Jenny He ’02 is the co-author, along with Ron Magliozzi, of a new book Tim Burton, published by the Museum of Modern Art (MOMA) in New York City to accompany a major career retrospective that is currently on view at the museum. The publication considers Burton’s career as an artist and filmmaker, the evolution of his creative practices and the influence of popular culture and Pop Surrealism on his work. The book traces the path of his visual imagination from his earliest childhood drawings through his mature works, which includes his films Beetlejuice, Edward Scissorhands, Tim Burton’s The Nightmare Before Christmas, and Sweeney Todd: The Demon Barber of Fleet Street.
The publication offers a fresh look at Burton’s career and presents previously unseen works from the artist’s personal archive. Among the 64 illustrations in the book are works on paper, moving-image stills, drawn and painted concept art, puppets and maquettes, storyboards, and examples of his work as a graphic artist.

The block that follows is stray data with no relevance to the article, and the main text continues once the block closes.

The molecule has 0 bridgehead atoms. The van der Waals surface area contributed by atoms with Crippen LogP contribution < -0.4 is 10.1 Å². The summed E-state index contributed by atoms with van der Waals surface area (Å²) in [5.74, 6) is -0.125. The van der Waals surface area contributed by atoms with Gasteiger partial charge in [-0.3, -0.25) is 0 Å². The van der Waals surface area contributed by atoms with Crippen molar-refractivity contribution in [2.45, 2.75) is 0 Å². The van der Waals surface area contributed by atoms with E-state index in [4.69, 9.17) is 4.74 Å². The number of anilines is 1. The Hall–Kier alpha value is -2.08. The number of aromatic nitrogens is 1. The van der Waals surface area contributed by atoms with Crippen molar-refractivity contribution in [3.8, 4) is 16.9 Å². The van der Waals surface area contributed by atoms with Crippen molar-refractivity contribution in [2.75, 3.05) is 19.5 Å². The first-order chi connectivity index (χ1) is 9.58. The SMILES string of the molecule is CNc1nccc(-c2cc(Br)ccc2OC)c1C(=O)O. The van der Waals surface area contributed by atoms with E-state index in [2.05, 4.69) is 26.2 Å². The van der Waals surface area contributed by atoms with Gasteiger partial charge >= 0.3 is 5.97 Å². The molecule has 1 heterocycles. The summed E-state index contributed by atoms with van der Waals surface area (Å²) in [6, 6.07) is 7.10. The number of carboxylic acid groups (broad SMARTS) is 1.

Jenny He contributes an essay in the book, “An Auteur for All Ages.” In the essay, she discusses Burton’s unique visuals, specific themes and his embrace of character. She points out that despite working on major studio productions, Burton has been able to maintain his “uncompromised aesthetic” by usually working with the same creative team.
He is currently a curatorial assistant in the department of film at the Museum of Modern Art and the co-curator of the Tim Burton exhibition, which is on view at the museum until April 26, 2010.
In conjunction with the exhibition, she curated the film series “Tim Burton and the Lurid Beauty of Monsters,” highlighting movies that have influenced, inspired, and intrigued the director. She previously curated MOMA exhibitions on the films of the Coen brothers, George Romero, and James Mangold.
Her essay on actress Lillian Gish is forthcoming in an anthology published by MoMA on women artists in the museum collection; she will also curate an exhibition of Gish films.